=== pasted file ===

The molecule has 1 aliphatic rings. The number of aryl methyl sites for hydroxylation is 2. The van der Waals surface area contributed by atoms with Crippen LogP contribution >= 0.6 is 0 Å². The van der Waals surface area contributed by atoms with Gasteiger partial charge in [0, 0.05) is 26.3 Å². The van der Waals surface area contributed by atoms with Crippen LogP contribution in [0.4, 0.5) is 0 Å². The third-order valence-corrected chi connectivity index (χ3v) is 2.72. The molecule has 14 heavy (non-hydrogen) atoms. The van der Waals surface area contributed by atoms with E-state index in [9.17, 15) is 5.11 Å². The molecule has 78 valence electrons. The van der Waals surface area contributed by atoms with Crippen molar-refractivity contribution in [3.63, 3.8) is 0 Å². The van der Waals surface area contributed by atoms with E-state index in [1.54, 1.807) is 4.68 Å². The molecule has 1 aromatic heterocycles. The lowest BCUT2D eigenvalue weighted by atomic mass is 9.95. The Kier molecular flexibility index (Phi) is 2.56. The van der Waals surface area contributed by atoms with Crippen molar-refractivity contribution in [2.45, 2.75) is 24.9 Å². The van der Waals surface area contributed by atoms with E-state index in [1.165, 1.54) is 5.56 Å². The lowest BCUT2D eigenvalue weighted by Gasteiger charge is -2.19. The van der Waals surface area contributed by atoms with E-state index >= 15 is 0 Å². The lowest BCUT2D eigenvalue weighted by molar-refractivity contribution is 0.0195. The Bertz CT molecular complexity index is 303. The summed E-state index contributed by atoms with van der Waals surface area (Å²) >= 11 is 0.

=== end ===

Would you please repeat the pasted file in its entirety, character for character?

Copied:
The molecule has 1 aliphatic rings. The number of aryl methyl sites for hydroxylation is 2. The van der Waals surface area contributed by atoms with Crippen LogP contribution >= 0.6 is 0 Å². The van der Waals surface area contributed by atoms with Gasteiger partial charge in [0, 0.05) is 26.3 Å². The van der Waals surface area contributed by atoms with Crippen LogP contribution in [0.4, 0.5) is 0 Å². The third-order valence-corrected chi connectivity index (χ3v) is 2.72. The molecule has 14 heavy (non-hydrogen) atoms. The van der Waals surface area contributed by atoms with E-state index in [9.17, 15) is 5.11 Å². The molecule has 78 valence electrons. The van der Waals surface area contributed by atoms with Crippen molar-refractivity contribution in [3.63, 3.8) is 0 Å². The van der Waals surface area contributed by atoms with E-state index in [1.54, 1.807) is 4.68 Å². The molecule has 1 aromatic heterocycles. The lowest BCUT2D eigenvalue weighted by atomic mass is 9.95. The Kier molecular flexibility index (Phi) is 2.56. The van der Waals surface area contributed by atoms with Crippen molar-refractivity contribution in [2.45, 2.75) is 24.9 Å². The van der Waals surface area contributed by atoms with E-state index in [1.165, 1.54) is 5.56 Å². The lowest BCUT2D eigenvalue weighted by Gasteiger charge is -2.19. The van der Waals surface area contributed by atoms with E-state index >= 15 is 0 Å². The lowest BCUT2D eigenvalue weighted by molar-refractivity contribution is 0.0195. The Bertz CT molecular complexity index is 303. The summed E-state index contributed by atoms with van der Waals surface area (Å²) >= 11 is 0.